On Nov. 6, 1997, one of the Los Angeles branches of the Bank of America was the victim of an armed robbery that netted the suspects $722,000. Later the assistant manager, Errolyn Romero, confessed to her role in the crime and implicated her boyfriend, LAPD officer David Mack. Subsequently convicted of the armed robbery, Mack was sentenced to 14 years and three months in federal prison. Even before his arrest, Mack commonly dressed in the Blood gang color red, even in his choice of expensive suits. After reaching federal prison, he renounced all affiliation with LAPD and openly joined the Bloods. He has never revealed the whereabouts of the money, bragging to fellow inmates that he will be a millionaire by the time he is released.
By far the worst "loser" LAPD hired was Officer Rafael Pérez. A native of Puerto Rico who was raised in the streets of Philadelphia, he joined the Marine Corps after his high-school graduation in 1985. He joined the LAPD in 1989. Prior to this, he had been a reject and passed over for hiring by background investigators from several other departments in Southern California. He also looked and acted in a "gang like" manner.
On Aug. 25, 1998, Perez was arrested for stealing six pounds (or $800,000 worth) of cocaine from a department property room. Detectives say that when he was arrested, Pérez reportedly asked, "Is this about the bank robbery?" But Pérez would later deny that he had any knowledge of David Mack's bank robbery, and never testified against Mack. In addition to the six pounds of cocaine stolen, there were 11 additional instances of missing or suspicious cocaine transfers.
On Sept. 8, 1999, Los Angeles District Attorney Gil Garcetti and City Attorney James Hahn cut a deal with Perez to implicate 70 other officers in misconduct. For this deal, Pérez received a five-year prison sentence as well as immunity from further prosecution of misconduct short of murder.
Rafael "Ray" Perez's credibility at the time of this deal was "lower than a jail house snitch's flip flops." And his credibility has been severely undermined since then. He has since testified in several internal affairs investigations in which three officers, including LAPD Officer Brian Liddy, that were accused of crimes or misconduct were found not guilty or the alleged charges were dropped. During these investigations he has failed several lie-detector tests.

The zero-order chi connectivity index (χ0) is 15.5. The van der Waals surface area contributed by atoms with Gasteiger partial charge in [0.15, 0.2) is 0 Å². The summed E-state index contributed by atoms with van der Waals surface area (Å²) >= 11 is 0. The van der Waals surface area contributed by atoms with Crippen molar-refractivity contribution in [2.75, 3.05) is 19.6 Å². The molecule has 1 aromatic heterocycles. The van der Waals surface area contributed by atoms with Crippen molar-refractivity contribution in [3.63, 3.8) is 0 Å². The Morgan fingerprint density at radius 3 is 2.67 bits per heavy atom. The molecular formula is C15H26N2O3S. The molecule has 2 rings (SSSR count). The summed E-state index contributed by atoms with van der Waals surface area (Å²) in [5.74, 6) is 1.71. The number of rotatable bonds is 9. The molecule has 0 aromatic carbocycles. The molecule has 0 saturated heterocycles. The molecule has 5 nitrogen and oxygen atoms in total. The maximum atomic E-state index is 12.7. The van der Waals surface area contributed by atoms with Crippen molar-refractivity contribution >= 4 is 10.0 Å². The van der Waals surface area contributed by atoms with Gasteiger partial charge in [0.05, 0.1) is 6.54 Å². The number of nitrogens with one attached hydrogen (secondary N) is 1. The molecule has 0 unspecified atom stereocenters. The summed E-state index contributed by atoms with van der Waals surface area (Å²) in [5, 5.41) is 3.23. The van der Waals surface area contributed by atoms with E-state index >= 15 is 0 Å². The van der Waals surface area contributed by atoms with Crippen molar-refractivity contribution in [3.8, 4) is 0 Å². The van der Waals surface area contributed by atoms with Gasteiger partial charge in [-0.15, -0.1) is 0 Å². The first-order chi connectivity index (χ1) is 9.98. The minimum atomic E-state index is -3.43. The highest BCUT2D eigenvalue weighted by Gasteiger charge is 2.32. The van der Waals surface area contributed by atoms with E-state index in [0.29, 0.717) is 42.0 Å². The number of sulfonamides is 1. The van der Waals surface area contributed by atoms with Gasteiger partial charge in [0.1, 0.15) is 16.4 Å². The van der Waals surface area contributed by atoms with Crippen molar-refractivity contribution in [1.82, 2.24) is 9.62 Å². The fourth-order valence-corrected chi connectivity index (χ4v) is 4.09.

His sweet deal with the district attorney allowed him to get out of prison early, but he was arrested by investigators with the California Department of Motor Vehicles in June of 2005 after trying to obtain a license under the name of Ray Lopez. All he got was a few more months on federal probation.
BAD COP MOVIE MANIA
Yes, there were a few "bad apples" involved in the Rampart CRASH scandal. The Hollywood elite would like America to believe that the corruption at Rampart was systemic and that all the cops were involved. That isn't true, and most of the misconduct alleged by Perez and his "gang-want-to-be" partners, was unfounded.
The true depiction of history has never been Hollywood's strong suit. The police are too often portrayed like our U.S. military, as corrupt trigger-happy racists. That's because that's what the clueless movie makers believe. I found this out while working as a technical adviser in a few Hollywood films. Whenever the police technical adviser tries to correct the director or writer's misconceptions, his opinion is usually trashed in favor of what looks good to them.
The real incidents uncovered by internal investigators in the Rampart CRASH scandal have been sensationalized in fictional exploitations such as the video game "Grand Theft Auto: San Andreas," and in television series and movies such as "The Shield," "Training Day," "Faster," and now "Rampart."
We don't need this kind of bad-cop Hollywood myth making. It's unjustified and creates distrust in the community and among our youth. We do have real corruption occurring, but not the kind movie makers like to depict. In a great majority of these cases, it's the honest whistle blowers in the law enforcement community who investigate and expose these anomalous incidents. And who in Hollywood would make a movie about these real heroes?